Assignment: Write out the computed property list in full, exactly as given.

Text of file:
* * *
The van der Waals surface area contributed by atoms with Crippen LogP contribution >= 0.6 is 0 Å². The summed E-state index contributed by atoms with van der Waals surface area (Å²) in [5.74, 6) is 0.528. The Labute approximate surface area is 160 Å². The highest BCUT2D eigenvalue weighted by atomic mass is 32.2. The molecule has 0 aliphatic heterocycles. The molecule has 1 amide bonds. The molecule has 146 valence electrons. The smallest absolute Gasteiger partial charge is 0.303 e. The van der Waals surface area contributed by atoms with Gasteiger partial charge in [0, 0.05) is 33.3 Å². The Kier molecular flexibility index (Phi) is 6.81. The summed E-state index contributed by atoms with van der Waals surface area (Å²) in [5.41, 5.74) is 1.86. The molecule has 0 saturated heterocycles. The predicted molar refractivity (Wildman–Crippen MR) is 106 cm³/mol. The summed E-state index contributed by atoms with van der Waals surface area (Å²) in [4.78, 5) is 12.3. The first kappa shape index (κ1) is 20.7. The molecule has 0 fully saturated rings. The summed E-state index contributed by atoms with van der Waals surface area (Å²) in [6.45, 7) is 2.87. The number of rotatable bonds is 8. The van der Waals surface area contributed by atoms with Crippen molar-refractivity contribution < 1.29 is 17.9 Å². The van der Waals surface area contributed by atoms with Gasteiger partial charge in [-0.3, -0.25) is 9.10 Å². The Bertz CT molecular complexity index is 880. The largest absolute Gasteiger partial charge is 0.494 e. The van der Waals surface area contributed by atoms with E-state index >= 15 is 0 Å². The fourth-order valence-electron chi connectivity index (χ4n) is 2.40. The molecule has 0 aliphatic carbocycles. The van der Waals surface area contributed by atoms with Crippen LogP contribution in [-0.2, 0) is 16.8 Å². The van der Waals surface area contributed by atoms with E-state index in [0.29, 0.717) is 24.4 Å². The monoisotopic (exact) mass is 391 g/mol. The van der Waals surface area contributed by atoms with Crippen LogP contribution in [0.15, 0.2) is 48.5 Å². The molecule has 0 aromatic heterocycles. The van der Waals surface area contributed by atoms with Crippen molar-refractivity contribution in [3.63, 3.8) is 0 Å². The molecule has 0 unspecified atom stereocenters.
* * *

The van der Waals surface area contributed by atoms with Crippen LogP contribution >= 0.6 is 0 Å². The summed E-state index contributed by atoms with van der Waals surface area (Å²) in [5.74, 6) is 0.528. The Labute approximate surface area is 160 Å². The highest BCUT2D eigenvalue weighted by atomic mass is 32.2. The molecule has 0 aliphatic heterocycles. The molecule has 1 amide bonds. The molecule has 146 valence electrons. The smallest absolute Gasteiger partial charge is 0.303 e. The van der Waals surface area contributed by atoms with Gasteiger partial charge in [0, 0.05) is 33.3 Å². The Kier molecular flexibility index (Phi) is 6.81. The summed E-state index contributed by atoms with van der Waals surface area (Å²) in [5.41, 5.74) is 1.86. The molecule has 0 saturated heterocycles. The predicted molar refractivity (Wildman–Crippen MR) is 106 cm³/mol. The summed E-state index contributed by atoms with van der Waals surface area (Å²) in [4.78, 5) is 12.3. The first kappa shape index (κ1) is 20.7. The molecule has 0 fully saturated rings. The summed E-state index contributed by atoms with van der Waals surface area (Å²) in [6.45, 7) is 2.87. The number of rotatable bonds is 8. The van der Waals surface area contributed by atoms with Crippen molar-refractivity contribution < 1.29 is 17.9 Å². The van der Waals surface area contributed by atoms with Gasteiger partial charge in [-0.3, -0.25) is 9.10 Å². The Bertz CT molecular complexity index is 880. The largest absolute Gasteiger partial charge is 0.494 e. The van der Waals surface area contributed by atoms with E-state index >= 15 is 0 Å². The fourth-order valence-electron chi connectivity index (χ4n) is 2.40. The molecule has 0 aliphatic carbocycles. The van der Waals surface area contributed by atoms with Crippen LogP contribution in [-0.2, 0) is 16.8 Å². The van der Waals surface area contributed by atoms with E-state index in [0.29, 0.717) is 24.4 Å². The monoisotopic (exact) mass is 391 g/mol. The van der Waals surface area contributed by atoms with Crippen LogP contribution in [0.15, 0.2) is 48.5 Å². The molecule has 0 aromatic heterocycles. The van der Waals surface area contributed by atoms with Crippen molar-refractivity contribution in [3.63, 3.8) is 0 Å². The molecule has 0 unspecified atom stereocenters.